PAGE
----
After a series of one-on-one interviews with Mumme and discussions with several colleagues, including longtime friend and former Kentucky athletic director C.M. Newton, Boston was convinced Mumme was his man. The day he made the decision, he stayed up until 1:30 a.m. to finalize the details with Mumme's agent, including language that would put the football program under specific and routine compliance reviews.
"Sometimes they've just got it," Boston said after introducing Mumme. "And he's really got it."
The decision was a blow to minority coaches, who were hoping that a minority athletic director would have replaced Samuel with another minority. After all, would Mumme be getting the same second chance if he were a minority? Willingham, remember, is the only minority head coach to be re-hired after being previously terminated.
"I understand the criticism from a minority coach who's never had that opportunity," Boston said. "The perception is out there that there are double standards. But as far as I'm concerned, I did what I thought was in the best interests of our program."
The search is on
After tossing his ring in the snow and seething for a few hours, James Coleman's emotions finally cooled later that Friday morning. And when they did, his 10-year-old son Jordan approached. Jordan had always adored his dad's ring like he had won it in a Super Bowl. And father had promised son that one day, when he grew up, the ring would be his.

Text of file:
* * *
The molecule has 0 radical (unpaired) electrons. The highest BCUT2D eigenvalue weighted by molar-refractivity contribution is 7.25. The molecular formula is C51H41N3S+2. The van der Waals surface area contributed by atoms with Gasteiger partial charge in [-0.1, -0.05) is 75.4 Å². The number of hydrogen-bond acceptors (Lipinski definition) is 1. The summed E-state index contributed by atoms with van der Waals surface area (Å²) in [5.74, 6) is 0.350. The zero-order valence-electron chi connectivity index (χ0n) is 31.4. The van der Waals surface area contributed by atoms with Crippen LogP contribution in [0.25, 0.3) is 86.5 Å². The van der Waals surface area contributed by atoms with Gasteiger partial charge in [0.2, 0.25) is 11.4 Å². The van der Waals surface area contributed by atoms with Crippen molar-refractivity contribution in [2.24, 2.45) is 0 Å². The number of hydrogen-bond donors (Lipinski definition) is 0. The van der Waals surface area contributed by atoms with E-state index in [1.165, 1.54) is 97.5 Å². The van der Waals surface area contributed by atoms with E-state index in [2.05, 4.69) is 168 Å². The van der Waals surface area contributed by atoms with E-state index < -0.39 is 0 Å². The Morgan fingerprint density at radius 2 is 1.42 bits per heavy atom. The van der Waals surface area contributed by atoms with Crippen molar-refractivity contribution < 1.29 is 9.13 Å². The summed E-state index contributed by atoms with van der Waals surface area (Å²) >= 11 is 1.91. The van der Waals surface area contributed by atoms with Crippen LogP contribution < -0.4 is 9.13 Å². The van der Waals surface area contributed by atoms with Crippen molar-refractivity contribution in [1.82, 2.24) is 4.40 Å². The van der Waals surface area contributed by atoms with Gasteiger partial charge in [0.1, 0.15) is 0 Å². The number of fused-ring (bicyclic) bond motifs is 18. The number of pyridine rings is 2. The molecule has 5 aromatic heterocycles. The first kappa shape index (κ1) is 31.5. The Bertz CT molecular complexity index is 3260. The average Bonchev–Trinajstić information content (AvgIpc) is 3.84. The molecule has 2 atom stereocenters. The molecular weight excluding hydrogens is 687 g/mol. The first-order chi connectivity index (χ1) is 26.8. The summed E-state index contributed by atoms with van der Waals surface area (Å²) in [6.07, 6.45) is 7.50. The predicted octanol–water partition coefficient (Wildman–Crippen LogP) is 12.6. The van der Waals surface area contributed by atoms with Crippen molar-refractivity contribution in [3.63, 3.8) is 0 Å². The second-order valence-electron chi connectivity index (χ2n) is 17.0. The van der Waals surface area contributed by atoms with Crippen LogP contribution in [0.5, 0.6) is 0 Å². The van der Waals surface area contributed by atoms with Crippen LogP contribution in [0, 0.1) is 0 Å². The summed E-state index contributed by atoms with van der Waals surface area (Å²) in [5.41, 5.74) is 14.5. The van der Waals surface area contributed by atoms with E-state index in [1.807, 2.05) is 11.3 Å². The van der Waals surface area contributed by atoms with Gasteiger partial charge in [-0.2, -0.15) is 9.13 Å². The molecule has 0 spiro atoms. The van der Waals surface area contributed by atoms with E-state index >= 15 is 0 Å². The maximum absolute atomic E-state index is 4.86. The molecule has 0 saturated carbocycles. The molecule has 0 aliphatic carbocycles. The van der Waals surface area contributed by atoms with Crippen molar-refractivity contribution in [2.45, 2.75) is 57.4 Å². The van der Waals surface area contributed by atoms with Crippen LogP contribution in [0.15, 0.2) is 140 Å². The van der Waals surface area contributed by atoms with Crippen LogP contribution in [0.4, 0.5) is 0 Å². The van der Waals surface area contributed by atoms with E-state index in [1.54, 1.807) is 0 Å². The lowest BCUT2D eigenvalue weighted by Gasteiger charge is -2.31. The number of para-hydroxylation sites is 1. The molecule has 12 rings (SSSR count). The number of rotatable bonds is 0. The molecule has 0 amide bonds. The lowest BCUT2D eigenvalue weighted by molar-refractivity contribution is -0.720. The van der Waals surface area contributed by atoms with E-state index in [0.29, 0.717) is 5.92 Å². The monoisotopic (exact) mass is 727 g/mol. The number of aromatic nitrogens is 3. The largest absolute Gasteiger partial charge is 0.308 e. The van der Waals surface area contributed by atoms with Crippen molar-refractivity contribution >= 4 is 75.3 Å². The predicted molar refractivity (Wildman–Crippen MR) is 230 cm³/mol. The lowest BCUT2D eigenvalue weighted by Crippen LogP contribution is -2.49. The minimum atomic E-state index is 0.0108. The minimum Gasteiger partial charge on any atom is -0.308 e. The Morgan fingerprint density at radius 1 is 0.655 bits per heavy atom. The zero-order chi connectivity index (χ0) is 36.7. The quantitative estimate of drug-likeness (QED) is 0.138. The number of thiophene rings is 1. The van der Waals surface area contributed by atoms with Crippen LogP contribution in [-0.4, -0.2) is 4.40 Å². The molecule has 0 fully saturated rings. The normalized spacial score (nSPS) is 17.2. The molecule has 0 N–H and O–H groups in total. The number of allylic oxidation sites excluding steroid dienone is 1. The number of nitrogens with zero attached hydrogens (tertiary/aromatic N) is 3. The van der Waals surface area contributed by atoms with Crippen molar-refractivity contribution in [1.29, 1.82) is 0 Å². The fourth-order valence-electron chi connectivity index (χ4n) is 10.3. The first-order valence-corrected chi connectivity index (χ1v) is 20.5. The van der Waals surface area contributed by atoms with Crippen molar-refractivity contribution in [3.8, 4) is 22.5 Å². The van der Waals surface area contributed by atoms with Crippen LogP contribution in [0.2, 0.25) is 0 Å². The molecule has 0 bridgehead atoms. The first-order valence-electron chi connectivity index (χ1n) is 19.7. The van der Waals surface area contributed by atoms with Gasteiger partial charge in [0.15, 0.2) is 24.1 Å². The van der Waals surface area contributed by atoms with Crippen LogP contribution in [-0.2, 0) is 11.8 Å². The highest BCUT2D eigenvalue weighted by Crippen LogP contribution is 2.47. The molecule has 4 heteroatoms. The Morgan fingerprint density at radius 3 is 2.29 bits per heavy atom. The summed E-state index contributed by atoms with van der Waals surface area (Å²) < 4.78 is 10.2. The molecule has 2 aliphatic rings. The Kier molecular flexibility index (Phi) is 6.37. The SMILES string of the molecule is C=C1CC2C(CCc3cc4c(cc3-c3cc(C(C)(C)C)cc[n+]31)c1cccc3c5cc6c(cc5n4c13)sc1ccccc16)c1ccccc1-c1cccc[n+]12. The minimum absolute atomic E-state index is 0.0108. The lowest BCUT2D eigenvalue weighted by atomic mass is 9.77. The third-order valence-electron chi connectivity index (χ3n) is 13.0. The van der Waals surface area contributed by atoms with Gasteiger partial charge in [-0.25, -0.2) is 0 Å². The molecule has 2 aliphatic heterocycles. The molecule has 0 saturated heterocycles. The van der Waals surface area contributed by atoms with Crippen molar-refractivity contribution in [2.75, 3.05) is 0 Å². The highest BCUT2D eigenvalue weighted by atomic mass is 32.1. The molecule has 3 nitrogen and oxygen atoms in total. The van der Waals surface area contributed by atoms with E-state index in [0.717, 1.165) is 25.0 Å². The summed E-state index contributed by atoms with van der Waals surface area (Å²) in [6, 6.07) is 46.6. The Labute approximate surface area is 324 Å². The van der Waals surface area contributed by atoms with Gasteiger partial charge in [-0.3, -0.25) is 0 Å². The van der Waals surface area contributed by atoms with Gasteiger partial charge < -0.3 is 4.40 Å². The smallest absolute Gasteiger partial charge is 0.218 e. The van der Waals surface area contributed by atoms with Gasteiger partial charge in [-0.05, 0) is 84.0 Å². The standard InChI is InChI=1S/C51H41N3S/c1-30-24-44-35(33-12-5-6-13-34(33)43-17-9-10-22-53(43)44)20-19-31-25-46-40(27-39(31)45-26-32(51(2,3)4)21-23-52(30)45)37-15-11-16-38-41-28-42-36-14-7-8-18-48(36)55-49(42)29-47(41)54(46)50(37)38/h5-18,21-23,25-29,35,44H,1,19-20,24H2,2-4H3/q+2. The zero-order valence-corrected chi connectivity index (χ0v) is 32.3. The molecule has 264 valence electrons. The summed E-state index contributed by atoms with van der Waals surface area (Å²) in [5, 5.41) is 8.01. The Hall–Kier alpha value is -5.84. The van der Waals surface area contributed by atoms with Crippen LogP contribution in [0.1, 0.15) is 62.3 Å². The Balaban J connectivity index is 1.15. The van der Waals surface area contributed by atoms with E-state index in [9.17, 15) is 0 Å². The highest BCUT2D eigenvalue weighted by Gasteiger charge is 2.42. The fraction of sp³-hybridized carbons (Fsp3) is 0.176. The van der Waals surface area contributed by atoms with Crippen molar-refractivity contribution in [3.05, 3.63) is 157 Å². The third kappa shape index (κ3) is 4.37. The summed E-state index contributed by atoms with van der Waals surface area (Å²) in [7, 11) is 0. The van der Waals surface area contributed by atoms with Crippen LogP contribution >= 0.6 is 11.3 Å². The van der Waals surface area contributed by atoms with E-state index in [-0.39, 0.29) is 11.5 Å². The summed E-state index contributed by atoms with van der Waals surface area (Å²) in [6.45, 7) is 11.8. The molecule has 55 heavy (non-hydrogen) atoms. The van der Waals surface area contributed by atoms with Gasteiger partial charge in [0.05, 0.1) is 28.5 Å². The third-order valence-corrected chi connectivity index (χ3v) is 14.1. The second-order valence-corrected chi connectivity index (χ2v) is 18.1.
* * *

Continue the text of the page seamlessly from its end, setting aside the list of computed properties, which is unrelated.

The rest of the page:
With the ring now lost in a pile of snow and Coleman's emotions settled down, Jordan voiced his complaint.
"Dad?" he asked. "Why did you throw away my ring? Isn't it going to be my ring?"
He was right. Coleman's temper had gotten the best of him. So the two headed out back into the snow-covered area where Coleman watched the ring land. They started running their fingers through the snow. Forty-five minutes later, when they were just about to give up, something yellow glistened in the distance.
It was the ring.
"You realize then that you did something stupid," he said. "Luckily it wasn't dark or there hadn't been a snowball fight back there or something. You can't say somebody would have given it back."
For now, the ring is resting in a protective case, where it will stay until the spring. When the weather warms, the ring will return to Coleman's right hand. Eventually, it will be passed on to Jordan with a deeper message than his dad ever could have expected.
"I want him to look down at that ring and realize you can achieve anything you want," Coleman said. "Hopefully, by then, Illinois will have had a black coach and he can remember some of the pioneers that went through there to make it possible.
"Better yet, hopefully we'll come to a time where there won't be color. We won't worry about that.
"It will just be about achievement."
Wayne Drehs is a staff writer for ESPN.com. He can be reached at firstname.lastname@example.org.